Wyoming Farm Table – Zach Buchel


Farm to table is happening all over the country even in a state like Wyoming with one of the most challenging growing seasons. Zach Buchel has found dozens of farms in the Cody Wyoming area who are up to the challenge and are growing to meet the needs of discerning consumers.  He owns and operates FarmTableWest, an online farmer’s market in Cody, Wyoming. They distribute food from area farms depending on the time of year and try to make local food accessible to people even in the toughest growing climates in the U.S. Zach says that what really gets him out of bed in the morning, is how food brings people together. That itch eventually led him to creating FarmTableWest, where they put a farmer’s face on the local food they distribute to retailers, farmers market and restaurants. Zach says what it is all about its “Connecting Good People. It’s why we do what we do. ….Getting Good Food, from Good People, to Good People is no walk in the park or get rich quick scheme. But, it’s a hell of an adventure that we hope has no finish line.”

Love Those Critters-Samantha Gasson, Bull City Farm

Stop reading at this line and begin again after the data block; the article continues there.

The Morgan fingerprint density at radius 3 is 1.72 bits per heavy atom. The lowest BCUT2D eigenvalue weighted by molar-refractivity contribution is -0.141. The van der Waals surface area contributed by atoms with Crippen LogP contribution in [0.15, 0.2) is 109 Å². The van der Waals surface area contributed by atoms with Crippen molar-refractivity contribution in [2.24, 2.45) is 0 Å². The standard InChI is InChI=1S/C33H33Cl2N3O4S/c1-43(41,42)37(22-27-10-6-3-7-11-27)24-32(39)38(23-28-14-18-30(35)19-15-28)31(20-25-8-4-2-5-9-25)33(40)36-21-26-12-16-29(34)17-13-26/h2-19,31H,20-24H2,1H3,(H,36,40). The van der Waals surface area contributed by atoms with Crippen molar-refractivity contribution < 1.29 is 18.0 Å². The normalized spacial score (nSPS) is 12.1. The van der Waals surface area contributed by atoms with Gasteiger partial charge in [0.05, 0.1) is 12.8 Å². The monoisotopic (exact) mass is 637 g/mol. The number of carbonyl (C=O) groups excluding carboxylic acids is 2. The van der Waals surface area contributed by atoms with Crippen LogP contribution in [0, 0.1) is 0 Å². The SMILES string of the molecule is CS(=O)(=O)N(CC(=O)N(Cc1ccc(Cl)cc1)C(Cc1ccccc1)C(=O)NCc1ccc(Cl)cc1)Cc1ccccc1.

The Food Animal Concern Trust (FACT) has a “Fund A Farmer” program that provides financial awards to livestock farmers who have project needs that improve their humane farm animal production practices. FACT believes farm animals deserve adequate space, access to the outdoors, clean water and air, the opportunity to express their natural behaviors, and healthful feed.  One of the farms recently recognized by FACT is Bull City Farm, near Durham, North Carolina. Bull City Farm was started in response to Samantha and Scott Gasson’s desire to feed their family humanely raised meat that they knew had been treated with respect and thoughtfulness. As their kids grew so did the farm but it wasn’t until the purchase of  property in Northern Durham County in 2014 that they could really take off. Samantha has a degree in biology from VA tech and 20+ years of experience teaching. She especially enjoys teaching about animals and farming; so she is the director of their camps and runs the day-to-day on the farm including moving, loading and care of the animals. Scott has a full-time off farm job but works every weekend on the farm….no rest for the weary. All three of their kids work on the farm doing everything from being camp counselors, milking, feeding to filling waters. The whole family works hard to make the farm a success and fulfill its mission:  “to provide healthy, humanely raised meats and to educate the members of our community about sustainable small scale farming.”